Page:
David Kienholz was once an old-growth logger. He worked with his lumberjack dad until his mid-20s, when he lost the heart for clear-cutting the forests of Washington state. He cringed at all of it, especially the waste: "We were only supposed to send 'the best' to town," Kienholz says. The leftovers — mountains of logs — were chopped into firewood.
Now, as the sourcing manager for Seattle custom sawmill Green Tree Mill, Kienholz uses only wood that's been salvaged or grown and harvested under strict Forest Stewardship Council (FSC) guidelines. For Kienholz, his work is atonement, but it's also good business. Green Tree's customers clamor for its sustainable flooring, cabinetry, siding, and other furnishings, despite paying a premium of up to 20%. Clients include Nordstrom, which ordered salvaged-wood display tables, and Starbucks, which wants FSC-certified countertops for its U.S. outlets.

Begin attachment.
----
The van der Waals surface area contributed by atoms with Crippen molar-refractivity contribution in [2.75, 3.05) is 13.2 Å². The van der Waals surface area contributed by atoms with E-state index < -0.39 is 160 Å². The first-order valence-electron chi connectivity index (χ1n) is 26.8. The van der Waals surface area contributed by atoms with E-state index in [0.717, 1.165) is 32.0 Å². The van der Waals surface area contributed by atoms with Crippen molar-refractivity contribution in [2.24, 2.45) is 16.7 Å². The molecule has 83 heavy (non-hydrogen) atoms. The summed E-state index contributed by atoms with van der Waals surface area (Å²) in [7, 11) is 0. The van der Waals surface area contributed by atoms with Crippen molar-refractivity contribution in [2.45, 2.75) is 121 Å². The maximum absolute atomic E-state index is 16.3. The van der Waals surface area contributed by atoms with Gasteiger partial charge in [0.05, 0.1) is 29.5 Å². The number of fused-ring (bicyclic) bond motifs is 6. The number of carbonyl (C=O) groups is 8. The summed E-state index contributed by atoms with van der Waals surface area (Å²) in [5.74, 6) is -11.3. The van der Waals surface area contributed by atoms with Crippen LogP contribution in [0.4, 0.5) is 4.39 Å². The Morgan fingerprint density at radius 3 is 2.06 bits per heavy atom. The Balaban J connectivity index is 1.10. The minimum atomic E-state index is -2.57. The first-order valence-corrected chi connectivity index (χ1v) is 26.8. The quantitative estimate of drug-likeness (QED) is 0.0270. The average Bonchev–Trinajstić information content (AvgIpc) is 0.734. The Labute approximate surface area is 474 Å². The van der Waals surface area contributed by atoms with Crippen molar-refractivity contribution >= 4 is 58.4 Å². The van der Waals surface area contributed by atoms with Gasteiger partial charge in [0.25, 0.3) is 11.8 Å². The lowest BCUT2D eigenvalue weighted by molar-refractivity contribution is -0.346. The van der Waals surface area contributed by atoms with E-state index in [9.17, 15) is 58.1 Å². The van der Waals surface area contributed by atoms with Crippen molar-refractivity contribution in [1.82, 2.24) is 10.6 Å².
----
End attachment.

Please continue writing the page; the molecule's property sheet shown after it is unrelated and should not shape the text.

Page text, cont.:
Similar operations — such as Urban Timberworks in Portland, Oregon, and Elmwood Reclaimed Timber in Smithville, Missouri — are also thriving. "I don't think we'd be doing as well as we are if we weren't using sustainable wood," Kienholz says. "We're proving the model works."